If you have been reading along for a while you likely have noticed by now that I am a bit of a make-ahead fangirl when it comes to breakfasts and lunches, in particular. In the evenings, I love nothing more than to slow down and unwind after work via a home-cooked meal, but in the mornings I am all about convenience. If this sounds like you then you’ll be glad to know that this breakfast creme brulee recipe has the make-ahead built right in, and these little heroes are perfectly packable and ready to come with you to work if need-be. Your workmates will be j-e-a-l-o-u-s, if you’re into that sort of thing.
I gathered some 8-ounce Weck jars, which I love for their tight seals and mega-cuteness (you can buy them at World Market), but you can use Ball jars or any other sealable glass or ceramic ramekin-like vessel that will stand up to heat from a culinary torch. I began by spooning some apple butter on the bottom of each jar, because it’s Fall now (ugh), then topped with the yogurt-mascarpone concoction. At this point the jars are sealed and stored in the fridge until ready to use. To prepare one breakfast creme brulee, just unseal, top with a generous sprinkle of sugar, and torch until a deeply caramelized crust forms. Let it cool for a couple of minutes, then gobble it up or seal it to take to work!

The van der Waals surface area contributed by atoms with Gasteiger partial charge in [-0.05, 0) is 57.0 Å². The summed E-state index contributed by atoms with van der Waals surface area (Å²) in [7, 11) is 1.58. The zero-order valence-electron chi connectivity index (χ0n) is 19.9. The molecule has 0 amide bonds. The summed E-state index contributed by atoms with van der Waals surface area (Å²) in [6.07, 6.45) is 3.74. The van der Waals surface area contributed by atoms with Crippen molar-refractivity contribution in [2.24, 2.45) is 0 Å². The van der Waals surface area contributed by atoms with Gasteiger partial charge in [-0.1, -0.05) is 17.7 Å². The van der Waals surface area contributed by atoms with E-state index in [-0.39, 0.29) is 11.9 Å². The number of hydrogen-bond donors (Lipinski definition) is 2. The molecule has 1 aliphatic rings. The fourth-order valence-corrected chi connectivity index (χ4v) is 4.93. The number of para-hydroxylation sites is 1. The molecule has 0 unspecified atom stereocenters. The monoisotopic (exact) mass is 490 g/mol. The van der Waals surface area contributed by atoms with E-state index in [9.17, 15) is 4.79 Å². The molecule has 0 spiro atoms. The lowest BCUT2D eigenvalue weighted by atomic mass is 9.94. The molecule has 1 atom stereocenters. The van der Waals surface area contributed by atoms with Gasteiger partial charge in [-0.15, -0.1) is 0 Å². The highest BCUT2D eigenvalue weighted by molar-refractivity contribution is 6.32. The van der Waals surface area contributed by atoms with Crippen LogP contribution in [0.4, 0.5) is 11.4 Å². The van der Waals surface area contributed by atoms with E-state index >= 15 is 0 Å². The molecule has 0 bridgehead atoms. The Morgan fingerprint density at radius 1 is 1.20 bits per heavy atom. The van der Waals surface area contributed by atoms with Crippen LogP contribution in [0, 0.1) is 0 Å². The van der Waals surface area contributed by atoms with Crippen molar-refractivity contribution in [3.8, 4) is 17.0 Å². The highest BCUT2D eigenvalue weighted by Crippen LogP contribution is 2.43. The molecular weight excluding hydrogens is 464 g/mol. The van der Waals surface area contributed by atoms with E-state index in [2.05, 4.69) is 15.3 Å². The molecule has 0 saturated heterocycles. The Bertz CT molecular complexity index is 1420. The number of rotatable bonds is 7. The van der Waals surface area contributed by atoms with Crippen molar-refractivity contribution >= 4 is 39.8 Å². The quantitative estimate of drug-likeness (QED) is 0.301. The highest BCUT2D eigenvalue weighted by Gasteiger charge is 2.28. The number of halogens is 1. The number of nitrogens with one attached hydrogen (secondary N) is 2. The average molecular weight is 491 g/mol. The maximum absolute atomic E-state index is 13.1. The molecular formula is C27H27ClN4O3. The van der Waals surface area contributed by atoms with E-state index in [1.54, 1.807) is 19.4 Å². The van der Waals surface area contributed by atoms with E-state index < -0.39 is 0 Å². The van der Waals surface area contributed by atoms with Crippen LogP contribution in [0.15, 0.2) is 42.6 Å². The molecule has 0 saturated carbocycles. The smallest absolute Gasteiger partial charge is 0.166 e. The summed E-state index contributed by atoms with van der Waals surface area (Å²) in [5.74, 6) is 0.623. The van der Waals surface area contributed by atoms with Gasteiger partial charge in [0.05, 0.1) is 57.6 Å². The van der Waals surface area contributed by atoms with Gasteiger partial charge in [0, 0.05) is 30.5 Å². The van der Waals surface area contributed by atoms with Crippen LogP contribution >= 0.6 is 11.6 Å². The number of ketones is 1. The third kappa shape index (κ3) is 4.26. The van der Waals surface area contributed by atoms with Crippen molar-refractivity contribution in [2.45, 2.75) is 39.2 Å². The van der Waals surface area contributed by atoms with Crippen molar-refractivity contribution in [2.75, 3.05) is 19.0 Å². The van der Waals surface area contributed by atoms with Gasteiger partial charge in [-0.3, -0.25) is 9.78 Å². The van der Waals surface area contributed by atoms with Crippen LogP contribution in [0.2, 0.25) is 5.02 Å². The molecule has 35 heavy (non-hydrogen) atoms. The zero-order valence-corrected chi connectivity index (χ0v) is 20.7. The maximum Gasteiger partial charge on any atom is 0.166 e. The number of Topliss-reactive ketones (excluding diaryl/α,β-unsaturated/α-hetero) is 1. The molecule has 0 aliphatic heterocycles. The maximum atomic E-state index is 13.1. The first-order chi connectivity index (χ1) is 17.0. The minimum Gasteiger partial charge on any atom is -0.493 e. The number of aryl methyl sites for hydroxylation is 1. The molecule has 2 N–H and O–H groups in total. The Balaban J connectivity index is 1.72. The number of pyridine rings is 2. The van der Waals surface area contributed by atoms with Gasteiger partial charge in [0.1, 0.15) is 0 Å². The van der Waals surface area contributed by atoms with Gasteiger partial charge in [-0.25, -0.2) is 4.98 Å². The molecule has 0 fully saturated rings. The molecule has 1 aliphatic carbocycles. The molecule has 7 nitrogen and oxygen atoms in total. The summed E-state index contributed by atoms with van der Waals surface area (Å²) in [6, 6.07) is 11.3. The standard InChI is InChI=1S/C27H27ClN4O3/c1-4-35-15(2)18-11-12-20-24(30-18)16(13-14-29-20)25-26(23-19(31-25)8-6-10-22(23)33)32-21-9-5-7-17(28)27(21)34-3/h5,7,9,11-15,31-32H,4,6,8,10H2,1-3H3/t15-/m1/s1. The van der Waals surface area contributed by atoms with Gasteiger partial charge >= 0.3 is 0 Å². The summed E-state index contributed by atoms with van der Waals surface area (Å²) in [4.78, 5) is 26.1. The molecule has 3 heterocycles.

- 3 c. vanilla Greek or Icelandic yogurt
- 4 T. mascarpone cheese
- 8 T. fruit compote, jam, honey, or apple butter
- 4 T. granulated sugar, divided
- Either by hand or with an electric mixer, whisk together yogurt and mascarpone thoroughly. Set aside.
- Drop 2 T. of fruit compote/jam/honey/apple butter in the bottom of each of four (roughly 8-ounce) jars or ramekins. Top with yogurt-mascarpone creme, distributing evenly. Spread the tops flat, cover or seal, and refrigerate until ready to use.
- To brulee: When ready to eat, sprinkle 1 T. sugar over top of yogurt-mascarpone creme, shake gently from side to side to even out, then brulee with a culinary torch until entire surface is deeply caramelized. Allow to cool undisturbed for 5 minutes.
- If you don't have a culinary torch, you can try using your oven's broiler. If you do go for the broiler instead, use oven safe ramekins for this recipe, instead of glass jars, and be sure to watch carefully!
I’ve baked scones exactly twice in my life/in the last week, and the first was a failed attempt at developing this recipe. For the first go-’round, I’d had the delight of scoring some fresh sour pie cherries at the farmer’s market (I always seem to miss them!). Knowing that I’d likely only get one crack at sour cherries for the year, I wish I’d decided to make something less experimental… you see where I am going with this.